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This forum is part of our mission to promote the preservation of vintage computers through education and outreach. (In real life we also run events and have a museum.) We encourage you to join us, participate, share your knowledge, and enjoy.

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"PM Sent!" messages (or, how to use the Private Message system)

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We are here to discuss vintage computing, so discussing software, books, and other intellectual property that is on-topic is fine. We don't want people using these forums to discuss or enable copyright violations or other things that are against the law; whether you agree with the law or not is irrelevant. Do not use our resources for something that is legally or morally questionable.

Our discussions here generally fall under "fair use." Telling people how to pirate a software title is an example of something that is not allowable here.


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If you are unsure you may consider sending a private message to a moderator instead.


New user moderation

New users are directly moderated so that we can weed spammers out early. This means that for your first 10 posts you will have some delay before they are seen. We understand this can be disruptive to the flow of conversation and we try to keep up with our new user moderation duties to avoid undue inconvenience. Please do not make duplicate posts, extra posts to bump your post count, or ask the moderators to expedite this process; 10 moderated posts will go by quickly.

New users also have a smaller personal message inbox limit and are rate limited when sending PMs to other users.


Other suggestions
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Reset the BIOS in an IBM PS/2

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    Reset the BIOS in an IBM PS/2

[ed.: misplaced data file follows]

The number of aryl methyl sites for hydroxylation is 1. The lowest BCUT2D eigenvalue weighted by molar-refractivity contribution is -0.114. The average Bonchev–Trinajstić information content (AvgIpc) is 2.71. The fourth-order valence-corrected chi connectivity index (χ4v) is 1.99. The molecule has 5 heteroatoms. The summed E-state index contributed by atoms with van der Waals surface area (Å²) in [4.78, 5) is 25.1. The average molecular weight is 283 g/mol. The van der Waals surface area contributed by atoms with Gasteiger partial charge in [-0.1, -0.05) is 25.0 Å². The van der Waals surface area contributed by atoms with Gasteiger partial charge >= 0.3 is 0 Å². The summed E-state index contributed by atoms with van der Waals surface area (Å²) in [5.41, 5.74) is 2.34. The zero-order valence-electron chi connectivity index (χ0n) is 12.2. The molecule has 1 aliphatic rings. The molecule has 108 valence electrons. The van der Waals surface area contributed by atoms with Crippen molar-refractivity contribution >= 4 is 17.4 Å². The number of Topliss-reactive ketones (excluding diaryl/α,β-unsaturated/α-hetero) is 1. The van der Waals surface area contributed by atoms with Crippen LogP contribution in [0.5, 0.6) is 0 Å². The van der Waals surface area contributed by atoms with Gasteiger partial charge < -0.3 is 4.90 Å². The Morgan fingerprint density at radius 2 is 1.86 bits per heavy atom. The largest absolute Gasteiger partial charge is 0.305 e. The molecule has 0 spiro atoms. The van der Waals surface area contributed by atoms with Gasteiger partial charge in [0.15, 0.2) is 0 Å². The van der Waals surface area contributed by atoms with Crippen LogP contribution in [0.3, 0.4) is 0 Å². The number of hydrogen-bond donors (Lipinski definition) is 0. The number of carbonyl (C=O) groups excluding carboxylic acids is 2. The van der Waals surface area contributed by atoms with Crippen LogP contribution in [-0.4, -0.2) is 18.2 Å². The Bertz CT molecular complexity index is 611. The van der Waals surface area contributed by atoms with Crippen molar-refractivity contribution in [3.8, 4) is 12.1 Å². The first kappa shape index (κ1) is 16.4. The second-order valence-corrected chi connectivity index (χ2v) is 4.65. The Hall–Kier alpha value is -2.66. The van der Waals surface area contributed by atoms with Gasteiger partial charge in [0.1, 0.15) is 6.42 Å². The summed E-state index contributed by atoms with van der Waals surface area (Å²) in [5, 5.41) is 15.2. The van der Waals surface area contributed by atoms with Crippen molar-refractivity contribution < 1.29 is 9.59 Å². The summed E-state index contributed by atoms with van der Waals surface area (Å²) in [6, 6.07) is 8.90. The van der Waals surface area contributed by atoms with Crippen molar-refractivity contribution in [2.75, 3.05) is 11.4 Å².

[wiki]Category:How_To[/wiki]
    The BIOS in a PS/2 is maintained by the CMOS battery. When this battery fails the BIOS is lost and must be reset. Resetting the BIOS varies depending on the specific model though all models require a reference diskette to restore the BIOS, if your computer did not come with one, you can find them here: [footnote]http://wiki.vintage-computer.com/ind...rter_diskettes[/footnote].
    How to identify the problem



    If an IBM PS/2 shows error's 161 and 163 in POST then this guide should be used, if not and other error cods are seen please consult the forum here:[footnote]http://www.vintage-computer.com/vcforum/forum.php[/footnote]. Error 161 is a dead CMOS battery. Error 163 is called configuration error and usually occurs when the BIOS is reset from a dead battery. Usually the PS/2 will also show a message that looks like a crossed out ok with an arrow pointing to a stack of books.
    How do I repair the problem



    This problem can be resolved in a number of ways, varying depending on the model. BEFORE you start the procedure below I recommend testing the diskette image from the website above to confirm that the disk image is correct and that the drive itself is operational (any mechanical device is prone to failure).
    1ownload the reference disk on another computer, run the file and follow the on screen instructions to make a reference diskette for your specific PS/2.


    2:Test the reference disk to confirm operation.